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Construction Techniques in Indian Architecture
by Ashish Nangia Bookmark and Share
 

Construction plays an important part in architecture. Each nation or even region has its own developed techniques to construct the plans of the architect. India is no different. The wide variety of climates and regions means that in every part of India, construction techniques are different. In this article we’ll look at the construction techniques prevalent in north India.

Construction deals with materials. The most prominent materials used for construction in north India are brick, steel (mainly for reinforcement) and RCC, or reinforced concrete.

Brick is really the workhorse of Indian construction. Made in an almost standard size of 3”x4.5”x9”, it is used for everything from building walls and pillars, to partition walls in an RCC-framed building, and even flooring in some cases. Indian brickwork is made of laying down the bricks in courses, or patterns of laying down the brick. Popular courses – or bonds – are Flemish bond and English bond. Herring-bone bond is used when we want the brickwork to look decorative. |

Apart from courses, the thickness of a brick wall is another factor that determines how it is laid. Brick walls can be 1-brick thick, or 2 bricks thick. The standard thickness of brick walls ranges from 4.5” to 9” thick, with thicknesses greater than this being used for special demands of the architect. In places where we need the wall to be insulated from heat or cold a special type of bond called the rat-trap bond can be used, this bond contains air gaps within the wall that provides a layer of insulating air.

The disadvantage of using brick-only buildings – and this is quite possible – is that brick walls can go only so high before the bearing capacity of the brickwork is exhausted. This is why reinforced concrete (or RCC) is used for taller buildings, or more complex plans.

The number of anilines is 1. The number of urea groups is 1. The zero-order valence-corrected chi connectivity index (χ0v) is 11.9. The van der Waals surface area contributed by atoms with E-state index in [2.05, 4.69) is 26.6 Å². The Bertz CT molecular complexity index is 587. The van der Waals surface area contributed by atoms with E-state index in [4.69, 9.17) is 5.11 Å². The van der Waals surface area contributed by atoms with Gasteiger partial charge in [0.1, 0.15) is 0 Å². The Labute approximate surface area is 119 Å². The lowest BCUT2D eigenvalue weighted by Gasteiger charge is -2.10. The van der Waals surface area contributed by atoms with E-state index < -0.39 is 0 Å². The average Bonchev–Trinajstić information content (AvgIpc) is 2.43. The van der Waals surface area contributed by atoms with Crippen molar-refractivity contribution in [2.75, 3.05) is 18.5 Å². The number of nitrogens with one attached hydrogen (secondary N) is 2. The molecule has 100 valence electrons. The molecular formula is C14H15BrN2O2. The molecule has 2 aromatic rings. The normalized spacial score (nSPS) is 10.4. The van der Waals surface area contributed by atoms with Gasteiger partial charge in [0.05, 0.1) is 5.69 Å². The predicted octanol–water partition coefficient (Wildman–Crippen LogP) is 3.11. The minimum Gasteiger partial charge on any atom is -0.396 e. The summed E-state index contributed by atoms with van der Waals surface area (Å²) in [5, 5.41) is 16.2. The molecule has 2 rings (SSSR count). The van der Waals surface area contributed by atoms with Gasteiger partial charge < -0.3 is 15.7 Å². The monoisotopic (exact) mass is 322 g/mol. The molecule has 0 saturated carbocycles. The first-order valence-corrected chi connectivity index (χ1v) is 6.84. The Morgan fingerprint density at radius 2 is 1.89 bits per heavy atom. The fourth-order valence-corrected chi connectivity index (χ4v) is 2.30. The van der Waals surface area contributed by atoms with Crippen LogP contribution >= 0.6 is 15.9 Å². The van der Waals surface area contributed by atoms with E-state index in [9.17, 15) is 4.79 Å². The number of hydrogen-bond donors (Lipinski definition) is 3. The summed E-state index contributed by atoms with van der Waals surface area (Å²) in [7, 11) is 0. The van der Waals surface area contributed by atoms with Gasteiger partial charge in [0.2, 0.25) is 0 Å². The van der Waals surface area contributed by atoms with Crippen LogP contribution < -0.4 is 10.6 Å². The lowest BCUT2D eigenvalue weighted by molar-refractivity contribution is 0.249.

In this kind of building, the RCC forms a kind of frame for the structure with columns, roof and floor slabs forming the basic elements of this structure. Once this is done, the construction workers are free to fill in the rest of the building with brickwork to form the walls, partitions etc. It is to be noted that these days, lightweight elements have taken on the mantle of forming partitions, with brickwork only being used for external walls and for the elevation.

Concrete when used by itself has high compressive strength, meaning it can bear a lot of weight, but low tensile strength, meaning that it cannot be bent or take forces that try to make it bend. This means concrete by itself is unsuited for pillars, columns, and slabs. But there is another material, steel, which has high tensile strength.

This is why when concrete is poured, it is reinforced with steel bars of varying shapes and specifications. Steel bars when used within concrete form a kind of a framework around which the concrete is poured. Concrete used in this way forms what we call REINFORCED CONCRETE (or RCC) which is eminently suited for columns and floor and roof slabs.